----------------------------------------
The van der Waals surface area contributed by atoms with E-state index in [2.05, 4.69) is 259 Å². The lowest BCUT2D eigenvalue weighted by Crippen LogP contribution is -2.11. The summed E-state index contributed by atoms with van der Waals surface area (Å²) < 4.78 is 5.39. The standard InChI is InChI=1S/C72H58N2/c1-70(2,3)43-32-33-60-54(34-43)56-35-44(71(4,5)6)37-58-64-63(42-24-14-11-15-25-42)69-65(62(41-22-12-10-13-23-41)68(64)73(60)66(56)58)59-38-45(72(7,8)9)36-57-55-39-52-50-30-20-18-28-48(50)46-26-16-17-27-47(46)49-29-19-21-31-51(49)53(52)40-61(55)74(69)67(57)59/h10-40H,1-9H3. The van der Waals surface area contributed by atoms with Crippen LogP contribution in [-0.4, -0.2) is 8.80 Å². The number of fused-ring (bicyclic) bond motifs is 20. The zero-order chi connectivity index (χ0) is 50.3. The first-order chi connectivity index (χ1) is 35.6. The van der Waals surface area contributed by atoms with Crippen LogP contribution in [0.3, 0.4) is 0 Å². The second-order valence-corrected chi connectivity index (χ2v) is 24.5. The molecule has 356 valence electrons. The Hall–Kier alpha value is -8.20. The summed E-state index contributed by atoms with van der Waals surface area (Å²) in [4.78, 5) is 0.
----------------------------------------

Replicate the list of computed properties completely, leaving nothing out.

The van der Waals surface area contributed by atoms with E-state index in [2.05, 4.69) is 259 Å². The lowest BCUT2D eigenvalue weighted by Crippen LogP contribution is -2.11. The summed E-state index contributed by atoms with van der Waals surface area (Å²) < 4.78 is 5.39. The standard InChI is InChI=1S/C72H58N2/c1-70(2,3)43-32-33-60-54(34-43)56-35-44(71(4,5)6)37-58-64-63(42-24-14-11-15-25-42)69-65(62(41-22-12-10-13-23-41)68(64)73(60)66(56)58)59-38-45(72(7,8)9)36-57-55-39-52-50-30-20-18-28-48(50)46-26-16-17-27-47(46)49-29-19-21-31-51(49)53(52)40-61(55)74(69)67(57)59/h10-40H,1-9H3. The van der Waals surface area contributed by atoms with Crippen LogP contribution in [-0.4, -0.2) is 8.80 Å². The number of fused-ring (bicyclic) bond motifs is 20. The zero-order chi connectivity index (χ0) is 50.3. The first-order chi connectivity index (χ1) is 35.6. The van der Waals surface area contributed by atoms with Crippen LogP contribution in [0.3, 0.4) is 0 Å². The second-order valence-corrected chi connectivity index (χ2v) is 24.5. The molecule has 356 valence electrons. The Hall–Kier alpha value is -8.20. The summed E-state index contributed by atoms with van der Waals surface area (Å²) in [4.78, 5) is 0.